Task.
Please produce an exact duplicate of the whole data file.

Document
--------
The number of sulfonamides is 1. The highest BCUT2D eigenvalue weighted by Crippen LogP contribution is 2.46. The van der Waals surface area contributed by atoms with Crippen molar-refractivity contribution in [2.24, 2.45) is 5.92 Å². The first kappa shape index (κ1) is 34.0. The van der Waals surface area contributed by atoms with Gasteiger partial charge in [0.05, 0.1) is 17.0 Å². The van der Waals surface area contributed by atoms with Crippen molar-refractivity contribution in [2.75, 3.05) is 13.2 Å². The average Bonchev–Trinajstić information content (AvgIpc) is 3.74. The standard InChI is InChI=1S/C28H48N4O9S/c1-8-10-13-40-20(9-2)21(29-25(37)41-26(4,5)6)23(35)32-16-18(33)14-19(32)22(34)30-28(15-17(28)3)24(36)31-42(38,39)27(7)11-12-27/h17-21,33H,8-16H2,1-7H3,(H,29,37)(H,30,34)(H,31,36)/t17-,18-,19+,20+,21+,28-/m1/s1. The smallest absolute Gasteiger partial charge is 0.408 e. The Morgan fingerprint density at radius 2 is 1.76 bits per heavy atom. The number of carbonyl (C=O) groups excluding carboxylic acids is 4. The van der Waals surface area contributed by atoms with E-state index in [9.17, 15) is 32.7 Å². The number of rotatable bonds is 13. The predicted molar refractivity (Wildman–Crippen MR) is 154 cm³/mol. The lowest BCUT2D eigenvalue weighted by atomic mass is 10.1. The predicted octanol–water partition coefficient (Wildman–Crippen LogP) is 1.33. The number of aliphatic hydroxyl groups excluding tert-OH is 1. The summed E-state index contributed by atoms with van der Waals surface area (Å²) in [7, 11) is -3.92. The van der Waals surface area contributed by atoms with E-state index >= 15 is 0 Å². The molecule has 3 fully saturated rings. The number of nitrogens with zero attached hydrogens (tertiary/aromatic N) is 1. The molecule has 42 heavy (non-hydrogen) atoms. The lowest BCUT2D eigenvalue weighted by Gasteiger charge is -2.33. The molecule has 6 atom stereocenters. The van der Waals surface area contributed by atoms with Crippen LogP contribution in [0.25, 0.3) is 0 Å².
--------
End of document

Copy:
The number of sulfonamides is 1. The highest BCUT2D eigenvalue weighted by Crippen LogP contribution is 2.46. The van der Waals surface area contributed by atoms with Crippen molar-refractivity contribution in [2.24, 2.45) is 5.92 Å². The first kappa shape index (κ1) is 34.0. The van der Waals surface area contributed by atoms with Gasteiger partial charge in [0.05, 0.1) is 17.0 Å². The van der Waals surface area contributed by atoms with Crippen molar-refractivity contribution in [2.75, 3.05) is 13.2 Å². The average Bonchev–Trinajstić information content (AvgIpc) is 3.74. The standard InChI is InChI=1S/C28H48N4O9S/c1-8-10-13-40-20(9-2)21(29-25(37)41-26(4,5)6)23(35)32-16-18(33)14-19(32)22(34)30-28(15-17(28)3)24(36)31-42(38,39)27(7)11-12-27/h17-21,33H,8-16H2,1-7H3,(H,29,37)(H,30,34)(H,31,36)/t17-,18-,19+,20+,21+,28-/m1/s1. The smallest absolute Gasteiger partial charge is 0.408 e. The Morgan fingerprint density at radius 2 is 1.76 bits per heavy atom. The number of carbonyl (C=O) groups excluding carboxylic acids is 4. The van der Waals surface area contributed by atoms with E-state index in [9.17, 15) is 32.7 Å². The number of rotatable bonds is 13. The predicted molar refractivity (Wildman–Crippen MR) is 154 cm³/mol. The lowest BCUT2D eigenvalue weighted by atomic mass is 10.1. The predicted octanol–water partition coefficient (Wildman–Crippen LogP) is 1.33. The number of aliphatic hydroxyl groups excluding tert-OH is 1. The summed E-state index contributed by atoms with van der Waals surface area (Å²) in [7, 11) is -3.92. The van der Waals surface area contributed by atoms with E-state index >= 15 is 0 Å². The molecule has 3 fully saturated rings. The number of nitrogens with zero attached hydrogens (tertiary/aromatic N) is 1. The molecule has 42 heavy (non-hydrogen) atoms. The lowest BCUT2D eigenvalue weighted by Gasteiger charge is -2.33. The molecule has 6 atom stereocenters. The van der Waals surface area contributed by atoms with Crippen LogP contribution in [0.25, 0.3) is 0 Å².